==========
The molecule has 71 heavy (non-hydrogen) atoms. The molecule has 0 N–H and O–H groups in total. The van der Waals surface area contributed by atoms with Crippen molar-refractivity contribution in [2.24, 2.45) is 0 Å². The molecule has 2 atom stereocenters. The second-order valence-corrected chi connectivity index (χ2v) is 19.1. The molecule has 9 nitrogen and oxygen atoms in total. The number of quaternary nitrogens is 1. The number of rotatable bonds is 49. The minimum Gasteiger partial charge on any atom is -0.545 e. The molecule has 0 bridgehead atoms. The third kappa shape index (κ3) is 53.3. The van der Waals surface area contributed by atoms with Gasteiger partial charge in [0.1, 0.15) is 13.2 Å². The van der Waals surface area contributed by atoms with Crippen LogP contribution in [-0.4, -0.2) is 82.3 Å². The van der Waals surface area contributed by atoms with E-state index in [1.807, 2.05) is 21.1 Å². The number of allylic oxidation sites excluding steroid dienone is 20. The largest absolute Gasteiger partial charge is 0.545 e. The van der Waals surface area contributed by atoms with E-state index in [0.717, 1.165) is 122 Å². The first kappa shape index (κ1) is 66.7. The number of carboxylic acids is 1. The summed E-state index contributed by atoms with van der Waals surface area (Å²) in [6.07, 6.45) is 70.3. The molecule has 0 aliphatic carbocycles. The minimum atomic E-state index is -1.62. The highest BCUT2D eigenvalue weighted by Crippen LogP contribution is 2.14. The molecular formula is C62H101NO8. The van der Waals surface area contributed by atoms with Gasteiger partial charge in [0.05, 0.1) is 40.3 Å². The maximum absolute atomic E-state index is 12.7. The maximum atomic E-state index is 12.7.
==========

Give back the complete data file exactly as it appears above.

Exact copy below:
The molecule has 71 heavy (non-hydrogen) atoms. The molecule has 0 N–H and O–H groups in total. The van der Waals surface area contributed by atoms with Crippen molar-refractivity contribution in [2.24, 2.45) is 0 Å². The molecule has 2 atom stereocenters. The second-order valence-corrected chi connectivity index (χ2v) is 19.1. The molecule has 9 nitrogen and oxygen atoms in total. The number of quaternary nitrogens is 1. The number of rotatable bonds is 49. The minimum Gasteiger partial charge on any atom is -0.545 e. The molecule has 0 bridgehead atoms. The third kappa shape index (κ3) is 53.3. The van der Waals surface area contributed by atoms with Gasteiger partial charge in [0.1, 0.15) is 13.2 Å². The van der Waals surface area contributed by atoms with Crippen LogP contribution in [-0.4, -0.2) is 82.3 Å². The van der Waals surface area contributed by atoms with E-state index in [1.807, 2.05) is 21.1 Å². The number of allylic oxidation sites excluding steroid dienone is 20. The largest absolute Gasteiger partial charge is 0.545 e. The van der Waals surface area contributed by atoms with E-state index in [0.717, 1.165) is 122 Å². The first kappa shape index (κ1) is 66.7. The number of carboxylic acids is 1. The summed E-state index contributed by atoms with van der Waals surface area (Å²) in [6.07, 6.45) is 70.3. The molecule has 0 aliphatic carbocycles. The minimum atomic E-state index is -1.62. The highest BCUT2D eigenvalue weighted by Crippen LogP contribution is 2.14. The molecular formula is C62H101NO8. The van der Waals surface area contributed by atoms with Gasteiger partial charge in [0.05, 0.1) is 40.3 Å². The maximum absolute atomic E-state index is 12.7. The maximum atomic E-state index is 12.7.